Kinugawa used to be called the ‘Living Room of Tokyo’ and for good reason. The beautiful onsen town is a short two-hour train ride from the capital’s main train hubs. The Kinugawa-Onsen Station is a small, wonderfully festive, well equipped and conveniently located station to access any of the town’s various spa hotels and facilities.
The town of Kinugawa proper is nestled in the mountains of the wooded and mystic Tochigi prefecture, sitting a 10-minute trip away from the tombs of the Tokugawa shoguns at Nikko. The ferocious Kinugawa River cuts through the town, flanked by hotels and sheer cliff faces. The name (Kinugawa means ‘angry ogre’ in Japanese) is a fun one, and in typical Japanese fashion, the station and its surroundings capitalize on this fancy to make visiting a special experience for tourists. The first thing you see outside the station is a statue depicting the angry ogre in question, holding his gnarled club defensively, presumably guarding the path of the river rushing beneath him.
This ogre is the beginning of an ample plaza that welcomes guests, a symbol of the greater openness always present in the spectacular outdoors that is the nature in and around the town. At the left of the plaza upon exiting is another, bigger, ogre statue—this one reclining lazily, safe in the knowledge his size and ugliness will scare off any challengers, and maybe even calmed of his anger for however brief a spell.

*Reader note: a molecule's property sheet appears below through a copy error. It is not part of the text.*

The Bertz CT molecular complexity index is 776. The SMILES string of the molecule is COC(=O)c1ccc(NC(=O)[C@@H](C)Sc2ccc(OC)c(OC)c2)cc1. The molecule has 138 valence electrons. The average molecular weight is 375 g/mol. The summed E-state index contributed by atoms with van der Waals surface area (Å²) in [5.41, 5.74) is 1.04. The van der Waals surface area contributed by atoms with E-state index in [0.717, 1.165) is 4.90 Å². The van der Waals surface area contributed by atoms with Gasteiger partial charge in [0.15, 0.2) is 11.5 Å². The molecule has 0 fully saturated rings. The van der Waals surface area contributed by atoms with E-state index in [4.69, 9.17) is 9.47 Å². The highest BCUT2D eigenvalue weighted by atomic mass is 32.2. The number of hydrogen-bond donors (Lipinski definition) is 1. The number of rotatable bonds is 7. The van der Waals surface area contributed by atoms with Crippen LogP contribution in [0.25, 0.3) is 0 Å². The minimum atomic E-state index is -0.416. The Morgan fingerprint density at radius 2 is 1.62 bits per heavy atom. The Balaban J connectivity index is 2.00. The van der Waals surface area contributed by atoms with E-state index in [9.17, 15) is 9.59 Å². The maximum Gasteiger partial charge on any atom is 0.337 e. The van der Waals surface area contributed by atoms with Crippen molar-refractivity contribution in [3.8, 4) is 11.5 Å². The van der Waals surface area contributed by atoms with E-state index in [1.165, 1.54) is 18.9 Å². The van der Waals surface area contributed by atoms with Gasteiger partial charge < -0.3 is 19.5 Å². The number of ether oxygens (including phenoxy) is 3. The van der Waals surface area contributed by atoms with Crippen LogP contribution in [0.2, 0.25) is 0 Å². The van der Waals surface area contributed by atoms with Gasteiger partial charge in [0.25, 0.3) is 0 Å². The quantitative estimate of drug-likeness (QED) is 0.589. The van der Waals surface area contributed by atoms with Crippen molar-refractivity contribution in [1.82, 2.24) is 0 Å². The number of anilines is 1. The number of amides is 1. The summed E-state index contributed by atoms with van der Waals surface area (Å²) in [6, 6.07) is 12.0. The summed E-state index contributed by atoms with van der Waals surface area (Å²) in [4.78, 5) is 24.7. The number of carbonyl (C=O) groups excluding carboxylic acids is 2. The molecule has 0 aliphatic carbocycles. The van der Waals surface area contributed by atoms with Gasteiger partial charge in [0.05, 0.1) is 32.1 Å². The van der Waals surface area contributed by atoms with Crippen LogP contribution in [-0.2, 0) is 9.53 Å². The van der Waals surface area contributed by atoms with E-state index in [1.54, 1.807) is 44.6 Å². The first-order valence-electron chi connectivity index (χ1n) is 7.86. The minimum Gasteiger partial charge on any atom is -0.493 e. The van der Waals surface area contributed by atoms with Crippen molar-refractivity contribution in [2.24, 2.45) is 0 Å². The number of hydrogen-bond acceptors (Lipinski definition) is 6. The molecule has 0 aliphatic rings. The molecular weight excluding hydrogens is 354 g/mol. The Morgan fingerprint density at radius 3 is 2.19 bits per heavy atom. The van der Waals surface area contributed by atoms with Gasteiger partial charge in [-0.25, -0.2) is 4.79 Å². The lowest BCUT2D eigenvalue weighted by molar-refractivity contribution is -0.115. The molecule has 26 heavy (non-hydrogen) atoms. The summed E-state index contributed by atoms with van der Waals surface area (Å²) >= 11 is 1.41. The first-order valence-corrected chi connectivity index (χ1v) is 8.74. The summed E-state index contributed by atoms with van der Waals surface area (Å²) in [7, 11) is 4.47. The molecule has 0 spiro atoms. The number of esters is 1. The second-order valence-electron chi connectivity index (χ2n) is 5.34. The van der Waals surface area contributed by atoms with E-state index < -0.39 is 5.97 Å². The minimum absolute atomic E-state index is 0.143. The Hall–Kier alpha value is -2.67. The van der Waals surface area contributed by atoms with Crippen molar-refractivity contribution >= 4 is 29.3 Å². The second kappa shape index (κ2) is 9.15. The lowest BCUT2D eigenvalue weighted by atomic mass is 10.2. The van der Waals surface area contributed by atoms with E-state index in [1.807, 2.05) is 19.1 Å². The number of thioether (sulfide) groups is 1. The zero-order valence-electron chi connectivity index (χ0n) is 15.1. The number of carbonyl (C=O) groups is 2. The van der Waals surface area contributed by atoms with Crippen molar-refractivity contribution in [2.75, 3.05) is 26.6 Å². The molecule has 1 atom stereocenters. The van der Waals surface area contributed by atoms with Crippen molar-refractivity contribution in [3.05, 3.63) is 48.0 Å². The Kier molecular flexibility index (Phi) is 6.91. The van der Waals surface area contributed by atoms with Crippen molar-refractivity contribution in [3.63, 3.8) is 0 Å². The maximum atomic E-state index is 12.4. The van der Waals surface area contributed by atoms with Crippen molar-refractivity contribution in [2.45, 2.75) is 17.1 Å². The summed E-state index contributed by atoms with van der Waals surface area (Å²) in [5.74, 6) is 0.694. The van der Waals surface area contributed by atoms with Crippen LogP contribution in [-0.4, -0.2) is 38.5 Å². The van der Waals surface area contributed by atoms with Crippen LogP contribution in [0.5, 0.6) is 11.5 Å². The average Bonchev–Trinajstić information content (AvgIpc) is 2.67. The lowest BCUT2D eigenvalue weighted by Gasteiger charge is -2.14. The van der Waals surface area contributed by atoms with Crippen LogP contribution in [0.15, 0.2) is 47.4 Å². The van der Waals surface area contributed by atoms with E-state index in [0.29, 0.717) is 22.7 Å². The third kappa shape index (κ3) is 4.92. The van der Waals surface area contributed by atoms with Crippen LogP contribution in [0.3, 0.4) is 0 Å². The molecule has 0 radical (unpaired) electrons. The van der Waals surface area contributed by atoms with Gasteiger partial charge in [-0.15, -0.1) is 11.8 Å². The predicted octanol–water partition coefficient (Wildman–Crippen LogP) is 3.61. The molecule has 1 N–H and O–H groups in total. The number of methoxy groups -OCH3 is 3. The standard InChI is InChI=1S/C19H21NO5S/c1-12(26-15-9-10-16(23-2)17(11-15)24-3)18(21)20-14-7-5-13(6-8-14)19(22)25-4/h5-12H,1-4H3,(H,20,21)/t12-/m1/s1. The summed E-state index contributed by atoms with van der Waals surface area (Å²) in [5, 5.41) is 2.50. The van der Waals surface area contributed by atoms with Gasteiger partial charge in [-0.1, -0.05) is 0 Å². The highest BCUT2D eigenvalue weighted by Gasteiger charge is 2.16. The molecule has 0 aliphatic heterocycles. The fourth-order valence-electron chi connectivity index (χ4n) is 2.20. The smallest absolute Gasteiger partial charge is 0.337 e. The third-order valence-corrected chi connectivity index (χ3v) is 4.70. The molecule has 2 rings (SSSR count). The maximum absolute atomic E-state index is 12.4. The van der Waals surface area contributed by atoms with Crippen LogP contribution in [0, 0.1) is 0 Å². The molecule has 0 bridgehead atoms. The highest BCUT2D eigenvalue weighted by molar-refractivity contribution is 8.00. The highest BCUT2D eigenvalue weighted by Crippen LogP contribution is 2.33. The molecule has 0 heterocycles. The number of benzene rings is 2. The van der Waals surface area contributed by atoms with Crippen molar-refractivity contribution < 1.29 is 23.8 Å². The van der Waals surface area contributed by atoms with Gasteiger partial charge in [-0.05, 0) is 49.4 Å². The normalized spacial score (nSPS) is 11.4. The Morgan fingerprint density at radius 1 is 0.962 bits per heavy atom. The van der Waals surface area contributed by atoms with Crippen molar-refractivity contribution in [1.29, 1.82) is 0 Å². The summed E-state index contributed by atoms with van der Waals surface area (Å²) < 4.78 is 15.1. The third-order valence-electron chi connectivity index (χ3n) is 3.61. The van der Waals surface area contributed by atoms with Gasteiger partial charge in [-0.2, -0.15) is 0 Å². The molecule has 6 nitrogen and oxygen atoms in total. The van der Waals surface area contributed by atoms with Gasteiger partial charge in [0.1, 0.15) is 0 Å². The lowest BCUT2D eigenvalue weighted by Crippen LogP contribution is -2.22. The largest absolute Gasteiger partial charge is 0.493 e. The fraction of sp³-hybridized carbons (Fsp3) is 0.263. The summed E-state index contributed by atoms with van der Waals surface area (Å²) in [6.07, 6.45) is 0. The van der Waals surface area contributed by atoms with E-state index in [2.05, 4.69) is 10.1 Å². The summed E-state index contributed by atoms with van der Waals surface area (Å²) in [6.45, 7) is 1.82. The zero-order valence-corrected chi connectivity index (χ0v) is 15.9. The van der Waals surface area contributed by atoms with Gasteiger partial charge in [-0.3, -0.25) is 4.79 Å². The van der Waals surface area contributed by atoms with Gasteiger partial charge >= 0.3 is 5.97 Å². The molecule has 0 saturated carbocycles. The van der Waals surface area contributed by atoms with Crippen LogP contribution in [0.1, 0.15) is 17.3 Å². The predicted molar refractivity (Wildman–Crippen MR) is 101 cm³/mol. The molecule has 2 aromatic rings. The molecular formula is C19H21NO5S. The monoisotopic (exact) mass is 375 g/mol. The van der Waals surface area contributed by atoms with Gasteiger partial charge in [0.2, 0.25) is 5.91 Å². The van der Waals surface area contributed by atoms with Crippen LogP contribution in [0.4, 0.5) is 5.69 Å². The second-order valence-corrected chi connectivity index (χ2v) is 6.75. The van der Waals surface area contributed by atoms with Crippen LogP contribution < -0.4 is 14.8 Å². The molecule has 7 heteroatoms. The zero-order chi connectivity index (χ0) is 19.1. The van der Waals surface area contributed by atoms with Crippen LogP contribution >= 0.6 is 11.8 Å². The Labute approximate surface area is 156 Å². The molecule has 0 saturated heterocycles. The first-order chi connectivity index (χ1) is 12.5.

It was almost Golden Week when I arrived at Kinugawa-Onsen, and the Station had set up streamers and pinwheels to celebrate the coming festivities. Inside the station were more fun pictures of ogres, this time two mascots of the town, cheeky and cute, romping around the signage of the small halls.
In terms of more practical details, the Kinugawa-Onsen Station is well equipped. There is an especially large ticketing room where passengers can be helped in English and can easily find their way around the prefecture as well as far-flung parts of Honshu and there is a newsstand within the station itself, with rows of seats for transit riders to sit before entering the gates to wait on the platforms. Ringing the open plaza out front are souvenir shops, restaurants (both specialty and general), a police station, and some craft stores. And if none of those tickle your fancy while waiting for your locomotive, a look around at the mountains is enough to please any outdoorsman, and the roaring river is a stones throw away.
Kinugawa-Onsen has everything you could want from a station, and even more than you might expect from such a small town. There is helpful information, plenty of distraction to fill the time between transport, and a great touch of local flare that makes you at once feel at home and very much in Kinugawa.